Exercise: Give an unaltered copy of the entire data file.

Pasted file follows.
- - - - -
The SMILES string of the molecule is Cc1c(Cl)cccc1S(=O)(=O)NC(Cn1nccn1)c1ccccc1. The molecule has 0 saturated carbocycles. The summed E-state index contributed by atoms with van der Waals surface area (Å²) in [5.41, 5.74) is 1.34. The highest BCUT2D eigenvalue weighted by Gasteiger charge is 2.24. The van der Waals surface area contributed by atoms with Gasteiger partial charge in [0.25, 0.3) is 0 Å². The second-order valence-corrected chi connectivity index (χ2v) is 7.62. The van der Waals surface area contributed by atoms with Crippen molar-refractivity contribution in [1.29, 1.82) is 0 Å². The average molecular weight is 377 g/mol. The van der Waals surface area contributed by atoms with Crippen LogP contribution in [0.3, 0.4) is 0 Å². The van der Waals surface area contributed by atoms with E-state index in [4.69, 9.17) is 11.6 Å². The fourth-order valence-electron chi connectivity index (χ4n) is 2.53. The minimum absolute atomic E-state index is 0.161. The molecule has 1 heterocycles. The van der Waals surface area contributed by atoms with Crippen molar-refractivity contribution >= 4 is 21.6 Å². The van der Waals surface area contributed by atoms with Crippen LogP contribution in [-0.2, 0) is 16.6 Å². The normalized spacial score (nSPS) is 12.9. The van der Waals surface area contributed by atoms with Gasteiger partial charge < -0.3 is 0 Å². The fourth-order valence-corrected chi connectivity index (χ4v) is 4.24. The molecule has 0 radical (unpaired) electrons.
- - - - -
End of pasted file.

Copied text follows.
The SMILES string of the molecule is Cc1c(Cl)cccc1S(=O)(=O)NC(Cn1nccn1)c1ccccc1. The molecule has 0 saturated carbocycles. The summed E-state index contributed by atoms with van der Waals surface area (Å²) in [5.41, 5.74) is 1.34. The highest BCUT2D eigenvalue weighted by Gasteiger charge is 2.24. The van der Waals surface area contributed by atoms with Gasteiger partial charge in [0.25, 0.3) is 0 Å². The second-order valence-corrected chi connectivity index (χ2v) is 7.62. The van der Waals surface area contributed by atoms with Crippen molar-refractivity contribution in [1.29, 1.82) is 0 Å². The average molecular weight is 377 g/mol. The van der Waals surface area contributed by atoms with Crippen LogP contribution in [0.3, 0.4) is 0 Å². The van der Waals surface area contributed by atoms with E-state index in [4.69, 9.17) is 11.6 Å². The fourth-order valence-electron chi connectivity index (χ4n) is 2.53. The minimum absolute atomic E-state index is 0.161. The molecule has 1 heterocycles. The van der Waals surface area contributed by atoms with Crippen molar-refractivity contribution >= 4 is 21.6 Å². The van der Waals surface area contributed by atoms with Crippen LogP contribution in [-0.2, 0) is 16.6 Å². The normalized spacial score (nSPS) is 12.9. The van der Waals surface area contributed by atoms with Gasteiger partial charge < -0.3 is 0 Å². The fourth-order valence-corrected chi connectivity index (χ4v) is 4.24. The molecule has 0 radical (unpaired) electrons.